Tradeoff between intrahost competition and host exploitation in sexual phages: We sought evidence of whether the tradeoff shown by sexual phages would manifest in direct competitions between sexual phages and asexual phages. To explore this question, we randomly chose a single phage clone from one population in each treatment at a time-point where performance at moi = 5 exceeded that for paired growth (Figure 3). φS2 is a single clone isolated at 200 generations from population S2, whereas φA1 is that from population A1. We obtained a spontaneous host-range mutant of φA1, referred to as φA1h. Paired-growth fitness (±SE) of φA1 relative to φA1h was found to be 1.062 ± 0.070 (n = 7); all fitness results reported below are adjusted to account for the 6% fitness cost of the h marker. We then competed φS2 against φA1h at moi = 5 (n = 5) and at moi = 0.002 (n = 5). Results showed that mean fitness of φS2 relative to φA1h was 1.424 (±0.052 SE) at moi = 5, but 0.772 (±0.028 SE) at moi = 0.002. A t-test clearly indicates that the fitness of φS2 is dependent upon the amount of intrahost competition allowed (ts = 11.025, d.f. = 8, P < 0.001). These results provide firm evidence that phages evolved in a sexual environment are selectively favored only when coinfection is common and, hence, the level of intrahost competition is intense.


We examined the Fisher-Muller model for the evolutionary maintenance of sex (Fisher 1930; Muller 1932) using a bacteria-phage model system. This theory predicts that adaptation to the environment is more rapid in a sexual population, than in an equally large asexual population. Sex occurs in RNA virus φ6 when multiple viruses coinfect the same bacterial cell. The presence or absence of sex in viral populations can be easily manipulated in this system by controlling moi. A single clone of φ6 was used to found three S and three A populations. These experimental populations were then propagated on a P. phaseolicola host for 250 generations of viral evolution. At the end of the study, we compared the rate of fitness improvement, relative to a common competitor of the ancestral genotype, for populations in the two treatments.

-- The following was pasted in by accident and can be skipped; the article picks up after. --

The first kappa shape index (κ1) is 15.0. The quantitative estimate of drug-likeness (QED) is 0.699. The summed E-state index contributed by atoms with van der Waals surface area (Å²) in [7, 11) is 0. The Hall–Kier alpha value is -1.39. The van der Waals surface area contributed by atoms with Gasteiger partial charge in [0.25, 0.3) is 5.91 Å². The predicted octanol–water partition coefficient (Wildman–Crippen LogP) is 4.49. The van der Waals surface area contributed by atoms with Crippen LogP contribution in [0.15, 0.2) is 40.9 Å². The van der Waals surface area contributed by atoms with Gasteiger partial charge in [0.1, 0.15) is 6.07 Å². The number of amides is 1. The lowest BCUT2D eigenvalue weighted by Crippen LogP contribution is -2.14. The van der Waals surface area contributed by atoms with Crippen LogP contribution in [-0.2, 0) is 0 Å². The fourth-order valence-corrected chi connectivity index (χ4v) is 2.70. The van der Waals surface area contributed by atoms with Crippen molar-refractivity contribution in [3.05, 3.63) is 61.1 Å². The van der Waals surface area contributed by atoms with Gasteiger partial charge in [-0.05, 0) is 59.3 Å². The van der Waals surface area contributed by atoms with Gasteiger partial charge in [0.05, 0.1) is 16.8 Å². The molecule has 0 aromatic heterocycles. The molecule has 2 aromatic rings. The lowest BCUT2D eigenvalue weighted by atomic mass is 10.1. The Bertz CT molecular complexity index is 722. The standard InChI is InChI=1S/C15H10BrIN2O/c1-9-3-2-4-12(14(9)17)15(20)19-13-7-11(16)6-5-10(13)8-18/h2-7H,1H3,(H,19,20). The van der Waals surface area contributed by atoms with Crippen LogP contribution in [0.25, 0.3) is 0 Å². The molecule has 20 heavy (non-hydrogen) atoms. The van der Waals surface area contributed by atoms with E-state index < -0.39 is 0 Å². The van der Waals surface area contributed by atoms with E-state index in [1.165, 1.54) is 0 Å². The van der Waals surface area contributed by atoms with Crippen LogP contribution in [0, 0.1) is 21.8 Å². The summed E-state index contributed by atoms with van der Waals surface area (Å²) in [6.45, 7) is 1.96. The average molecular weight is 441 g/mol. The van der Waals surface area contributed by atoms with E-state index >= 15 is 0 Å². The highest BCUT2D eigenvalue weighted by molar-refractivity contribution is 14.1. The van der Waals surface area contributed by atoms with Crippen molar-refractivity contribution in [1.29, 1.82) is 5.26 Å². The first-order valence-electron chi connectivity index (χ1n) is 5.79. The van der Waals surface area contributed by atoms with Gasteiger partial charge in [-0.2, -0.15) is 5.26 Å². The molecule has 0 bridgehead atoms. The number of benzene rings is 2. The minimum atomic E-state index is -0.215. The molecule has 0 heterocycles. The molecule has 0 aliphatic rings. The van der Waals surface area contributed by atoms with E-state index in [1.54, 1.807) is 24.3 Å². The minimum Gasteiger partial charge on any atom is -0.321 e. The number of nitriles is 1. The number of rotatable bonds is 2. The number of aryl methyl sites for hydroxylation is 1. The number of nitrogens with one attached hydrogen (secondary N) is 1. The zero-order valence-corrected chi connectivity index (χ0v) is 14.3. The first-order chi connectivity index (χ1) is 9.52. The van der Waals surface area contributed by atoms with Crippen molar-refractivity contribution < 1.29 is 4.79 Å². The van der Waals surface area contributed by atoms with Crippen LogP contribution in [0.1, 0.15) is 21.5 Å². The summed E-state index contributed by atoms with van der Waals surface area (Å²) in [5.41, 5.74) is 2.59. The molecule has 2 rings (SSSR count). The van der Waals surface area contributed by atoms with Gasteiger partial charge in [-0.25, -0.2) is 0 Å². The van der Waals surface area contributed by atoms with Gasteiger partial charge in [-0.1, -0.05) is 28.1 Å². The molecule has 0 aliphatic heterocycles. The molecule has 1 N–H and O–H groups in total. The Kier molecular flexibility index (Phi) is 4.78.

Our study can be summarized by two major results. First, all experimental populations showed a significant increase in fitness relative to a common competitor of the ancestral genotype. However, we found no evidence that sex increased the rate of adaptation in terms of paired growth (competitive fitness in the absence of phage interactions). Rather, sexual populations of viruses adapted at a rate much slower than that of their asexual counterparts and even showed a fitness decline by the end of the study (Figure 2).

To explain our findings, we hypothesized that viral evolution was in response to a key difference between the two treatment environments: the level of intrahost competition experienced by viruses. When a virus is alone in infecting a host cell, its reproduction is strictly asexual, but selection is primarily for a virus that best exploits the host cell. Paired-growth (Chao 1990) measures fitness as the ability for an infecting virus to exploit its host in the absence of interactions with competing viruses (see materials and methods). In contrast, sexual or coinfecting viruses may be selected for host exploitation and for within-host competition of limited host resources. In the latter case, adaptation to intrahost competition may detract from the ability of the virus to exploit its host, and this within-host selection may then create a cost for coinfection. Lewontin (1970) suggested that when multiple viral genotypes coinfect the same host cell, strong intrahost competition may lead to the evolution of novel viral traits. Thus, we predicted that fitness trajectories from paired-growth assays should be more representative of fitness dynamics shown by asexual phages in their evolutionary environment than for those shown by sexual phages in their selective environment. To explore this hypothesis, we measured the fitness of populations in their respective treatment environments and compared these results to fitness changes observed in paired-growth assays.

Our second major result is that our observations can be explained by a systematic tradeoff between intrahost competition and host exploitation in sexual phages. That is, the derived sexual viruses are selectively favored only when coinfection and–hence–intrahost interactions are common (Table 1, Figure 3B). This is firm evidence that intense selection to compete for limited host resources lessens the ability of viruses to exploit the host. Although it was previously suggested that within-host competition may lead to the evolution of novel viral traits (Lewontin 1970), to our knowledge the present study is the first empirical evidence for this idea.

Further experiments are needed to elucidate the nature of the tradeoff shown here. In the meantime, we discuss three potential mechanisms that may be involved in the observed tradeoff. These include the evolution of defective viral genotypes that parasitize ordinary viruses, the evolution of genetic conflicts, and the impact of hard and soft selection on viral adaptation. The various mechanisms are not mutually exclusive.